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Vaccinations and booster shots adults need

Are you due for a vaccination or booster shot? Diondra Atoyebi, D.O., a Piedmont family medicine physician, explains which immunizations adults need and when to get them.

Dr. Atoyebi says these are the immunizations most adults need: 

  • Flu shot. You need a flu shot every year, ideally around October, but it’s better late than never. “There are a lot of fears in our community about the flu shot – people think it will give them the flu or that it doesn’t work, but that’s not true,” she says. “The flu virus is very smart and mutates, so the flu shot is reformulated every year. While the flu vaccine isn’t 100 percent effective, if you get the flu, it will be less severe if you’ve gotten the flu shot.”
  • Pneumonia vaccine. The pneumonia vaccine is routinely given to infants, and the initial series is completed by 2 years of age. It is recommended again for adults at age 65, or sooner for those with certain illnesses that suppress the immune system, such as chronic kidney disease or diabetes.
  • Shingles vaccine. The shingles vaccine is recommended to adults 50 and over. Children don’t receive the shingles vaccine; rather, they are given the chickenpox vaccine.
  • Tetanus, diphtheria and pertussis (Tdap) booster. Tetanus, diphtheria and pertussis (whooping cough) are three serious illnesses that can be prevented with a vaccination. Children receive the Tdap vaccine at age 11 or 12. If you didn’t receive the Tdap vaccine in adolescence, it’s important to get it as soon as possible. If you did, you should get a Tdap booster every 10 years. It is also important for healthcare workers and anyone who has close contact with infants under 12 months to get vaccinated. Pregnant women should also get vaccinated during every pregnancy. You may also need a Tdap booster after a serious burn or cut to prevent tetanus.

Adults may also need the:

  • HPV vaccine. The Centers for Disease Control and Prevention (CDC) recommends the HPV vaccine for boys and girls ages 11 to 12, but adults who haven’t received it can still get an insurance-covered vaccination until age 26, she says. If you’re older than 26 and have not gotten the vaccine, it can still be effective if you’re in your 30s or 40s. Just note that you may have to pay for it out of pocket.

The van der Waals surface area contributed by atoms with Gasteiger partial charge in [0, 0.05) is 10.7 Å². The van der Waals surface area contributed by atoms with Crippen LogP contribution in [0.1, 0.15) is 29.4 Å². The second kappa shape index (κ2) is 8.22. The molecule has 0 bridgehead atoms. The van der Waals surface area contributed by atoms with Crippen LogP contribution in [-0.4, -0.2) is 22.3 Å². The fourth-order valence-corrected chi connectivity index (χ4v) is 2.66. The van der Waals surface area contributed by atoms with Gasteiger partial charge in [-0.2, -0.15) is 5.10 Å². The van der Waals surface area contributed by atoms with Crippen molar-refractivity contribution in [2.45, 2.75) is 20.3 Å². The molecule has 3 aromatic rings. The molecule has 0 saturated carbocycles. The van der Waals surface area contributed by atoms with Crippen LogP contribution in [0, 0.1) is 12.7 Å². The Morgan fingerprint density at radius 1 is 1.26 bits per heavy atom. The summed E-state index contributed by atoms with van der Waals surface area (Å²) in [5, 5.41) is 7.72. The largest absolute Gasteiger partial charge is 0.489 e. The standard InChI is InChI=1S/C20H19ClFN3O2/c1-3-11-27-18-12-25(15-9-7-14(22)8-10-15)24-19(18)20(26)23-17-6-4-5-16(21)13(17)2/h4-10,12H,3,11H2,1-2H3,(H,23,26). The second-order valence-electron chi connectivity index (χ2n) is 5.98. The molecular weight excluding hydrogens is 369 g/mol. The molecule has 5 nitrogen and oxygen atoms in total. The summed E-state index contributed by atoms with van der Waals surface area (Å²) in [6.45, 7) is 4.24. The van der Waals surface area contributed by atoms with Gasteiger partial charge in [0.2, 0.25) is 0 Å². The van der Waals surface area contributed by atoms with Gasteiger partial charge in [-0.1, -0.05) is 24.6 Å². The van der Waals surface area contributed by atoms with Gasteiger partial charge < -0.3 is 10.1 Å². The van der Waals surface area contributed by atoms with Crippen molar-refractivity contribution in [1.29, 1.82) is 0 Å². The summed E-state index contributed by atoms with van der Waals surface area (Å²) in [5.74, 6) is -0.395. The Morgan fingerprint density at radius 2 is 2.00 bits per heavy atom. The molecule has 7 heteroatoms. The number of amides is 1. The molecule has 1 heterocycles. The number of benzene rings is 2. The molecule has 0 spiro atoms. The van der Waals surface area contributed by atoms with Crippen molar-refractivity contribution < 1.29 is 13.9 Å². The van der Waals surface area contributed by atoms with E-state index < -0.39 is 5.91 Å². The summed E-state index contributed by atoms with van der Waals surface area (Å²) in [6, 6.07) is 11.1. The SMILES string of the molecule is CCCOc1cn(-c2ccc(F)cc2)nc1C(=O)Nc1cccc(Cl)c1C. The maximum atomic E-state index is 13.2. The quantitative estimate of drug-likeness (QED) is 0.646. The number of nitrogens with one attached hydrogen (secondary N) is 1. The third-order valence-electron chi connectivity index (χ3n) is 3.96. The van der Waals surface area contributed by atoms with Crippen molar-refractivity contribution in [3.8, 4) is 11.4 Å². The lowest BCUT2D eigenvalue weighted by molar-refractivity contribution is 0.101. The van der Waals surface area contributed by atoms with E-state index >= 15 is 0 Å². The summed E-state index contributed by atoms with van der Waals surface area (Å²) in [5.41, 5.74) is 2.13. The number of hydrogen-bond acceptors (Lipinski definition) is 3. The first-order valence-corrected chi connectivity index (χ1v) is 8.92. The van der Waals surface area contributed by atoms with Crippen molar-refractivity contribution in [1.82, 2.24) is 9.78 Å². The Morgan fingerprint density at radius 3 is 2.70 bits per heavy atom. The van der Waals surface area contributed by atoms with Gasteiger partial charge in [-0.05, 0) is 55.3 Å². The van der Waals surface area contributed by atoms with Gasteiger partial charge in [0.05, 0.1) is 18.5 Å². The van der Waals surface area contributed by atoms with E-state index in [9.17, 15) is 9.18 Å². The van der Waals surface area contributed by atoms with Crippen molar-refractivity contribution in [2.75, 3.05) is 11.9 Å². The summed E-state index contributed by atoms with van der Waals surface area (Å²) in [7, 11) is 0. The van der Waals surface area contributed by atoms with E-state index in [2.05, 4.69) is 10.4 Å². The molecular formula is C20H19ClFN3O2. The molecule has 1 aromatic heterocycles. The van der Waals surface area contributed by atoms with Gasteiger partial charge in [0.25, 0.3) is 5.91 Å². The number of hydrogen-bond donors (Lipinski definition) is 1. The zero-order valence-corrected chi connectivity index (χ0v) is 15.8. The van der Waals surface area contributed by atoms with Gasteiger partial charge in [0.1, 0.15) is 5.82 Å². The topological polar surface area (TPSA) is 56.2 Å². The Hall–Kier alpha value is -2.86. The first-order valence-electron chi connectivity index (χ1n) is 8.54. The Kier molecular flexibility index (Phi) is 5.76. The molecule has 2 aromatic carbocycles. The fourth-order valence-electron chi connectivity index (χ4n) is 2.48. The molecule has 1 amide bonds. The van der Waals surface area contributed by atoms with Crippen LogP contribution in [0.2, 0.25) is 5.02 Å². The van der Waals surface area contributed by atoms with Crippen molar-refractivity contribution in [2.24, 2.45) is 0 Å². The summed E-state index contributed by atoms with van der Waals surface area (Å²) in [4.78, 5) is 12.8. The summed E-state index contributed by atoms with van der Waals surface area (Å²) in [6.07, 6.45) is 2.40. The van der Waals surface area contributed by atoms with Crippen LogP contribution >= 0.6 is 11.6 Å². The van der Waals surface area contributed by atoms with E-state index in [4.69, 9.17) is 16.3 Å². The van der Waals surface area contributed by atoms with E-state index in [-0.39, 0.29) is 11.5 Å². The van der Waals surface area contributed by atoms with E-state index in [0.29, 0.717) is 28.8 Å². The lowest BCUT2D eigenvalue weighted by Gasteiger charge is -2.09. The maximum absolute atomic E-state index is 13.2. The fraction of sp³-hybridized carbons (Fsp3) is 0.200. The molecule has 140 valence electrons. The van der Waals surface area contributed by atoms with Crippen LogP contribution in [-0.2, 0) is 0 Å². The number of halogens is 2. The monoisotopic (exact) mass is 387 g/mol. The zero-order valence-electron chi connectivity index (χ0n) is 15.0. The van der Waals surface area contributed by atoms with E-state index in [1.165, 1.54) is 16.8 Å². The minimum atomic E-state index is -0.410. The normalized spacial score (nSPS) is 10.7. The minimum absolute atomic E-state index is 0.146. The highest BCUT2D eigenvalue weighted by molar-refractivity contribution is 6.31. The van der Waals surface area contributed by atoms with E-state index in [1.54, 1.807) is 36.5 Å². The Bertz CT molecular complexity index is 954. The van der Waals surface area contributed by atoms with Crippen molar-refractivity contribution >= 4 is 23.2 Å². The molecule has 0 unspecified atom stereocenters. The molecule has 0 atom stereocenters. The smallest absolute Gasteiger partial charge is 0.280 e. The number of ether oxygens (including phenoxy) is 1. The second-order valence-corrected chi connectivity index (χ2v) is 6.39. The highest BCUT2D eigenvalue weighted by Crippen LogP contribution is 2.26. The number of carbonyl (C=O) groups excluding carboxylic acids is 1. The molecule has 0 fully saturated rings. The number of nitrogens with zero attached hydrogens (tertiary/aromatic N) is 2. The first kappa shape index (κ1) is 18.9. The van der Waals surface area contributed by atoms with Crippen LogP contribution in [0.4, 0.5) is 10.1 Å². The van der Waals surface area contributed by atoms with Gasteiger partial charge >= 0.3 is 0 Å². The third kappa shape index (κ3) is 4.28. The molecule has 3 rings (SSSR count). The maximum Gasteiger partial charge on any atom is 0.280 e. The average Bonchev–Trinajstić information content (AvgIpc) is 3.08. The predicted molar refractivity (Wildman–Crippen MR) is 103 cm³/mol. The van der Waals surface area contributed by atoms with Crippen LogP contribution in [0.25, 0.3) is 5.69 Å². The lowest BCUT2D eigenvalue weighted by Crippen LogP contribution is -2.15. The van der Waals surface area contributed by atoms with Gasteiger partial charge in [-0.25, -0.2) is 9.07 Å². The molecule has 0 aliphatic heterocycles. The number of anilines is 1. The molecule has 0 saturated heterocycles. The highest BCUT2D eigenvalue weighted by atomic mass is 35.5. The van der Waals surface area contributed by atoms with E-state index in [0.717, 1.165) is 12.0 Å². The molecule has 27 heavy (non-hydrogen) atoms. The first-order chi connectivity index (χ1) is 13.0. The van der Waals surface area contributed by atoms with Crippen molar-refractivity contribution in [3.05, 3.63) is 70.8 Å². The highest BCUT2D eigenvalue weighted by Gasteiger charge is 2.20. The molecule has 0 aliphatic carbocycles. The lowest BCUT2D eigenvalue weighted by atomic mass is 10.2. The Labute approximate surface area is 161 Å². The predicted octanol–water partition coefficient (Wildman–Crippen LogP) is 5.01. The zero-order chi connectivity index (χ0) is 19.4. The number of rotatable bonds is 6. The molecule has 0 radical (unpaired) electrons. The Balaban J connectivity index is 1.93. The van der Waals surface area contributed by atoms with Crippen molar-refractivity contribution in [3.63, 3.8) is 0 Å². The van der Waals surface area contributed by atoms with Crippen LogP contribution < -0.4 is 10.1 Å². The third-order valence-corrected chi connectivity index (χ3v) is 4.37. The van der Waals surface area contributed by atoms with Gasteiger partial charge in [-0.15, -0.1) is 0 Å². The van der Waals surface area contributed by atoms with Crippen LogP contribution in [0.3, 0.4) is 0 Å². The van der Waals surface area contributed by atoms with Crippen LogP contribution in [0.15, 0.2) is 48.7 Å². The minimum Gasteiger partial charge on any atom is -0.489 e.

• Meningitis vaccine. “The meningitis vaccine is recommended for high school and college students, as well as members of the military and other people who live in close quarters,” she says. “It’s a deadly disease that can be prevented with a vaccine, so if you’re in your late teens or early 20s, ask your physician about it.” 
  • Travel vaccines. Dr. Atoyebi recommends the CDC’s comprehensive website that breaks down which vaccines you need based on the country you are visiting. Some countries have vaccination requirements, while others offer suggestions or recommendations like malaria-prevention drugs. If you have adequate notice, she recommends seeing your primary care provider two to three months before your trip to review any travel vaccines you may need.

How to know when you need a vaccination or booster shot

If you’re unsure if you need a vaccination or booster shot, ask your primary care provider.

“In Georgia, there’s an online immunization registry we reference,” says Dr. Atoyebi. “If your provider or pharmacy uses it, they can see all of the vaccinations you’ve had.”

She notes that some people’s vaccinations have not been added to the registry, especially older patients who received vaccinations before their records were recorded electronically, and people who received vaccinations at private practices or health fairs that didn’t use the registry.

Dr. Atoyebi says you should receive a paper record each time you get a vaccination and recommends keeping it for reference. If you don’t have your records and need proof for school or work, talk to your healthcare professional.

“Your provider can draw a titer, which is a blood test that checks for antibodies to different diseases to ensure you are protected,” she says.

Also, if you are exposed to occupational hazards (in the healthcare field, for example), are immunocompromised or have other risk factors, you should ask your healthcare provider about immunizations. 

Most insurance companies don’t cover unnecessary vaccinations or vaccinations at certain ages, she notes. Your provider can help you determine what is right for you.

Common vaccination myths

Dr. Atoyebi emphasizes that vaccines do not cause autism or the diseases themselves.

“If you’re concerned about getting multiple vaccinations at once, we can consider splitting them up over a few visits,” she says. “However, most are approved to be given together.”

When to ask about vaccinations

“I usually discuss vaccinations with my patients at their annual physical,” says Dr. Atoyebi. “Our electronic medical records make recommendations for patients based on their age or health status, so I’ll mention vaccinations when discussing preventive care.”

Dr. Atoyebi practices at Piedmont Physicians of Monroe, located at 2161 West Spring Street, Suite A, Monroe, GA 30655. Schedule an appointment with Dr. Atoyebi or one of our other primary care providers. Save time, book online.

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